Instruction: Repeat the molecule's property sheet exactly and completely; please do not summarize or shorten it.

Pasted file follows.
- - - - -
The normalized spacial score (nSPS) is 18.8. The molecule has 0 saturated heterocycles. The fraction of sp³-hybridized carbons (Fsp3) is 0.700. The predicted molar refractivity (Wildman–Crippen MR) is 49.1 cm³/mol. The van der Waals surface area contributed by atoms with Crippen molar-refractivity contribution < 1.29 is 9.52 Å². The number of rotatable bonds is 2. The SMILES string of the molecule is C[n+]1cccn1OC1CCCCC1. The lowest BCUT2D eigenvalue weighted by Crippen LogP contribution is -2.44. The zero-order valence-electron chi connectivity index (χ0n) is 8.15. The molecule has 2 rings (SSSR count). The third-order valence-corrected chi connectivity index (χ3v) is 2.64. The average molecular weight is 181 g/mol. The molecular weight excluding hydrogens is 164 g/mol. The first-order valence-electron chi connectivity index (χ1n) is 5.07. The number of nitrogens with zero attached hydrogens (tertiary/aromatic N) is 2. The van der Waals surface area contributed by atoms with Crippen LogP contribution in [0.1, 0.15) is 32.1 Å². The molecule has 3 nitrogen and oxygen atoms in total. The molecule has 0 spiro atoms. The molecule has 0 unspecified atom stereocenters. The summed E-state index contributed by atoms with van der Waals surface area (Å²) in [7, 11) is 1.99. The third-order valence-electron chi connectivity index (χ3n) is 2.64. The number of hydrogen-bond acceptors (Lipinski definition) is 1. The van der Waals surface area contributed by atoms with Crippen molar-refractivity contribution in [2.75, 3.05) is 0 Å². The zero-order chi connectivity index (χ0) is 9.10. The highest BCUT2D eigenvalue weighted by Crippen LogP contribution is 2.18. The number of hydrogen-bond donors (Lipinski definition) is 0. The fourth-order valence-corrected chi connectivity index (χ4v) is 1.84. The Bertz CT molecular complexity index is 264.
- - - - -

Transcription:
The normalized spacial score (nSPS) is 18.8. The molecule has 0 saturated heterocycles. The fraction of sp³-hybridized carbons (Fsp3) is 0.700. The predicted molar refractivity (Wildman–Crippen MR) is 49.1 cm³/mol. The van der Waals surface area contributed by atoms with Crippen molar-refractivity contribution < 1.29 is 9.52 Å². The number of rotatable bonds is 2. The SMILES string of the molecule is C[n+]1cccn1OC1CCCCC1. The lowest BCUT2D eigenvalue weighted by Crippen LogP contribution is -2.44. The zero-order valence-electron chi connectivity index (χ0n) is 8.15. The molecule has 2 rings (SSSR count). The third-order valence-corrected chi connectivity index (χ3v) is 2.64. The average molecular weight is 181 g/mol. The molecular weight excluding hydrogens is 164 g/mol. The first-order valence-electron chi connectivity index (χ1n) is 5.07. The number of nitrogens with zero attached hydrogens (tertiary/aromatic N) is 2. The van der Waals surface area contributed by atoms with Crippen LogP contribution in [0.1, 0.15) is 32.1 Å². The molecule has 3 nitrogen and oxygen atoms in total. The molecule has 0 spiro atoms. The molecule has 0 unspecified atom stereocenters. The summed E-state index contributed by atoms with van der Waals surface area (Å²) in [7, 11) is 1.99. The third-order valence-electron chi connectivity index (χ3n) is 2.64. The number of hydrogen-bond acceptors (Lipinski definition) is 1. The van der Waals surface area contributed by atoms with Crippen molar-refractivity contribution in [2.75, 3.05) is 0 Å². The zero-order chi connectivity index (χ0) is 9.10. The highest BCUT2D eigenvalue weighted by Crippen LogP contribution is 2.18. The number of hydrogen-bond donors (Lipinski definition) is 0. The fourth-order valence-corrected chi connectivity index (χ4v) is 1.84. The Bertz CT molecular complexity index is 264.